California officials warn of Carmageddon 2.0, tell residents to steer clear of highway

For most Angelenos, they remember where they were on the harrowing weekend eight years ago when Interstate 405 was shut down in both directions. They had been bracing for it for months, ready for the nightmarish hellscape that would undoubtedly unfold before them.

Then it happened.

Well, nothing happened because residents stayed off the roads and all was well.

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California highway officials are hoping for a repeat performance at the end of April as Carmageddon 2.0 threatens once more to rear its ugly head.

LOS ANGELES, CA - SEPTEMBER 29: All lanes of the 405 Freeway are empty except for construction trucks as crews continue to demolish a portion of the Mulholland Drive bridge along the 405 Freeway September 29, 2012 in Los Angeles, California.

LOS ANGELES, CA - SEPTEMBER 29: All lanes of the 405 Freeway are empty except for construction trucks as crews continue to demolish a portion of the Mulholland Drive bridge along the 405 Freeway September 29, 2012 in Los Angeles, California. (Getty)

"This will be the largest freeway closure in Los Angeles since September 2012 when we closed Interstate 405 in both directions," John Bulinski, the state Department of Transportation's local director, said Thursday.

The once-ominous 2012 event, dubbed Carmageddon, crippled the city with fear at the chaos it would cause. But like so many things, in the end, the traffic jams that officials predicted would gridlock the city never materialized, as Los Angelenos got word and stayed home.

Still, officials trotted out this year -- more than a month ahead of time on a hilltop parking lot in Burbank overlooking Interstate 5 -- to warn about what could be hiding behind the corner.

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"There is a large potential to affect not only traffic in the Burbank area but in the greater Los Angeles area," Capt. Tai Vong of the California Highway Patrol told reporters. "So if you absolutely do not need to be on the I-5 Freeway in this area during the closure, please just stay away."

"We've been through this ... with Carmageddon," Vong continued, noting how in 2012 the hundreds of thousands of people who normally use Interstate 405 every day just went elsewhere. "And the mass traffic chaos everybody predicted never materialized."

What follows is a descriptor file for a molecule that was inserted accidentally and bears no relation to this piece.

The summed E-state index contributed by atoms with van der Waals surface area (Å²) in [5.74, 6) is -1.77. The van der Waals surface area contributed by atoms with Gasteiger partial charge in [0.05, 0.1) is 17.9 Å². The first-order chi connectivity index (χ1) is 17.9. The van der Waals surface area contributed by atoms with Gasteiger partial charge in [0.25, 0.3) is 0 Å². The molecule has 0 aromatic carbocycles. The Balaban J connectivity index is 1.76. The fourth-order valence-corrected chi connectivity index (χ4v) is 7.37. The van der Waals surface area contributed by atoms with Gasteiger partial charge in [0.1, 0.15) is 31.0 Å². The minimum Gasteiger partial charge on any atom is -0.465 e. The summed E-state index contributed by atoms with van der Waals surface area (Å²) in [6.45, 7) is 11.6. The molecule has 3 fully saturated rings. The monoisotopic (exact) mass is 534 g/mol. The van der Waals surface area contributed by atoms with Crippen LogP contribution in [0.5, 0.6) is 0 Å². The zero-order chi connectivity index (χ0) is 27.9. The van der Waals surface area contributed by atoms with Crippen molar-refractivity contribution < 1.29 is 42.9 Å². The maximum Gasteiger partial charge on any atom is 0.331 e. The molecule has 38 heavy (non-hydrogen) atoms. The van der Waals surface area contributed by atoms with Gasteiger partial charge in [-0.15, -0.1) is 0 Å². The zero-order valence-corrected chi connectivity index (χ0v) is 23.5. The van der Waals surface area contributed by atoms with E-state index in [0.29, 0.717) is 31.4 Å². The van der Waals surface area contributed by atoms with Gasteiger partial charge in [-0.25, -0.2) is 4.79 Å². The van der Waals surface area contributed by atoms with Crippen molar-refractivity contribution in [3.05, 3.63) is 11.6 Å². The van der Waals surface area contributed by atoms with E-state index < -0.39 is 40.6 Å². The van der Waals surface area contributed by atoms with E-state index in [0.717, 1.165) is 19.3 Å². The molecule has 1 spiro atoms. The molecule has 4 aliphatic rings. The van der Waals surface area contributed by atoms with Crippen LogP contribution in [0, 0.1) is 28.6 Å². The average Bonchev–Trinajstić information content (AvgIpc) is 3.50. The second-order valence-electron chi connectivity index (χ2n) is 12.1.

As Interstate 405 was, Interstate 5 is being closed as construction workers tear down a bridge so they can widen the freeway and add a pair of carpool lanes.

The $350 million project will provide 13 miles of continuous carpool lanes through a notoriously congested roadway that 230,000 vehicles traverse daily.

Caltrans announced during a news conference in Burbank, Calif. on Thursday, March 5, 2020 the closure of the I-5 freeway through Burbank for 36 hours The closure will be done to demolish the Burbank Blvd bridge, pictured, which will be replaced to accommodate new carpool lanes on the freeway.

Caltrans announced during a news conference in Burbank, Calif. on Thursday, March 5, 2020 the closure of the I-5 freeway through Burbank for 36 hours The closure will be done to demolish the Burbank Blvd bridge, pictured, which will be replaced to accommodate new carpool lanes on the freeway. (David Crane/Los Angeles Daily News via AP)

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As they did in 2012, transit officials will be posting freeway signs 50 miles or more away warning people to exit the 5 before they get to Burbank. Officials rattled off a number of alternate routes that will get motorists around Burbank or even get them there, although it may take a little longer than usual.

If they don't take the routes, officials say, they could end up backing up traffic so far it will block all of them, making it difficult to impossible to get to stores, hospitals and even the Hollywood Burbank Airport.

“We are a little concerned,” said Jay Desai, one of the managers of Bob's Discount Furniture, which overlooks the section of freeway that will be closed. The store doesn't plan to close, however, but is getting the word out to customers to take other ways in.

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Edgar Sanchez, who washes windows in the area, says he'll either stay away that weekend or plan another way in.

“It's always best to plan ahead and find solutions rather than problems,” he said.

The Associated Press contributed to this report.